“Shelter in place,” “stay at home” and “safer at home,” are just a few of the phrases the world has repeatedly heard over the past few months during the COVID-19 pandemic. These phrases act as a form of protection during this unprecedented time. However, around the world, not everyone can follow these guidelines because they may not have four walls to call home. During the first month of the virus’ presence in Tegucigalpa, the capital city of Honduras, at least “three dozen informal economy workers” lost their homes. Men, women and children who once had an apartment now sleep in an underpass. In 2018, 48.3% of Honduras lived in poverty.
Unfortunately, an underpass doesn’t shield those living in a city with one of the highest murder rates in the world.” Kids, old people, women sleep here where it’s dangerous…the people on the streets are not animals,” reports an MSN article. San Pedro Sula ranks higher than Tegucigalpa in terms of murders per capita with 47 murders per 100,000 citizens. A large percentage of this violence is a result of gang-related activity. In March of this year, the U.S. Department of State Travel Advisory ranked Honduras at Level 3, warning American citizens to reconsider travel plans to the country due to the high rate of crime. Since the country has a substantially high murder rate, homelessness in Honduras poses a number of threats.
In regard to the COVID-19 pandemic, Honduras’ government has taken steps to aid the country’s citizens. Food and personal-protection equipment has been delivered to around 3.2 million Hondurans. The homeless, however, cannot receive these door-to-door staples because they do not have doors to knock upon. Therefore, the homeless population is swept under the rug, forgotten.
Lack of Resources
Another issue weighs heavily upon the homeless population: a lack of resources. One U.S.-based NGO that is working to abet the homeless situation for the next generation of Hondurans is El Rancho Ebenezer. This Christian-based organization serves as a home for orphaned and homeless children between the ages of birth to 18 who cannot be adopted due to a lack of proper documentation. During the day, the younger children attend a bilingual school onsite while the older children venture out to the neighboring public school. In the afternoon, they return to their home on the ranch where they live with in-house counselors and two mentor parents.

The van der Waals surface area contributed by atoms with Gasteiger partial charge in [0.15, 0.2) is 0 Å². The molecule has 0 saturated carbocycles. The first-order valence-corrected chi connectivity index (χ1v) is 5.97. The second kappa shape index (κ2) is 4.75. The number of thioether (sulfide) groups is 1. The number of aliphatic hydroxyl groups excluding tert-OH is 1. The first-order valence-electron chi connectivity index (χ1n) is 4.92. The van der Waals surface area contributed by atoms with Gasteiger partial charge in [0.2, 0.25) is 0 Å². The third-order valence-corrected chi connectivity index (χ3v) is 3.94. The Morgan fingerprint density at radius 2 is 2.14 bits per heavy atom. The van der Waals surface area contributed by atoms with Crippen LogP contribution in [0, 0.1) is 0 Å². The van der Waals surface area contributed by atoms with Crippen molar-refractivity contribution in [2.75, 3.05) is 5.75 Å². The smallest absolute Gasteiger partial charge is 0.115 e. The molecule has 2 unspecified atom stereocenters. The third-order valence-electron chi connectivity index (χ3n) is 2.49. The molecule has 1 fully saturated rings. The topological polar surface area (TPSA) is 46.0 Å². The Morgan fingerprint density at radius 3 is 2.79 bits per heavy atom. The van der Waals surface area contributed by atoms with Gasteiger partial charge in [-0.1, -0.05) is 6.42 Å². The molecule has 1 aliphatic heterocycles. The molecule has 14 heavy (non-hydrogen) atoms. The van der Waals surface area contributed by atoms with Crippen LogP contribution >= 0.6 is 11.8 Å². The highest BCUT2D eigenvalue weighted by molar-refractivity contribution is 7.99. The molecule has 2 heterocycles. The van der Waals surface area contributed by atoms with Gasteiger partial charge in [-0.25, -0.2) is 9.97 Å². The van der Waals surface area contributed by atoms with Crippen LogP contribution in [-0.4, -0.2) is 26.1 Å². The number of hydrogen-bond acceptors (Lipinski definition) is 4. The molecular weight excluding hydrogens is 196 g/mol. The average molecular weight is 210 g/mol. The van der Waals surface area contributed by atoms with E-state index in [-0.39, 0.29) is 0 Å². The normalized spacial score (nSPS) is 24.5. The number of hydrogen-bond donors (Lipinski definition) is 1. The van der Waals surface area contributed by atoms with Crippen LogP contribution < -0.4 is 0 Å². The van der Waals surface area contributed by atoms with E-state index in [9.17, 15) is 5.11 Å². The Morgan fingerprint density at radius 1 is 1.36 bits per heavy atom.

Kimberly Solórzano of El Rancho Ebenezer spoke with The Borgen Project about homelessness in Honduras. In regard to homeless care centers, she said, “Most of the NGOs here are directed towards education, children’s centers, things like that…So as far as homeless adults, there is definitely, absolutely nothing done by the government.” Therefore, the cyclical nature of poverty remains unabated.
Within this cycle lies corruption. Across the country, Hondurans find shelter on property that is not their own. These so-called “squatters” build shacks or homes out of anything they can find. Discarded metal, wooden planks and weathered mattresses become a safe haven to squatters. According to Solórzano, urban slum areas are often controlled by gangs or slum lords who have no actual legal authority over the land where squatters reside but charge the squatters a monetary fee in order to reap a substantial profit. With a fragile police force, this type of gang activity often goes unnoticed. If it happens to come across the hands of an officer, the overburdened judicial system most likely will not be able to bring the case to court. As of April 2020, Honduras’ judicial system had 180,000 cases that have yet to be processed, resulting in new cases being virtually impossible to resolve. Sadly, there is little being done to control gang violence, further increasing homelessness in Honduras.
This issue takes its toll in different ways. For mothers who beg and carry their babies on their hips all day, their children do not learn to walk or develop properly. Older kids and teenagers often turn to glue to soothe hunger pains. Young men can find financial stability and familial security in a life of crime. Although homelessness in Honduras looks substantially different for each person, there is one certainty — the United States can help make a difference. This has been made evident through the work of El Rancho Ebenezer and countless NGOs in Honduras with American ties. The stars and stripes continue to show that their resources stretch beyond the American border.
– Chatham Kennedy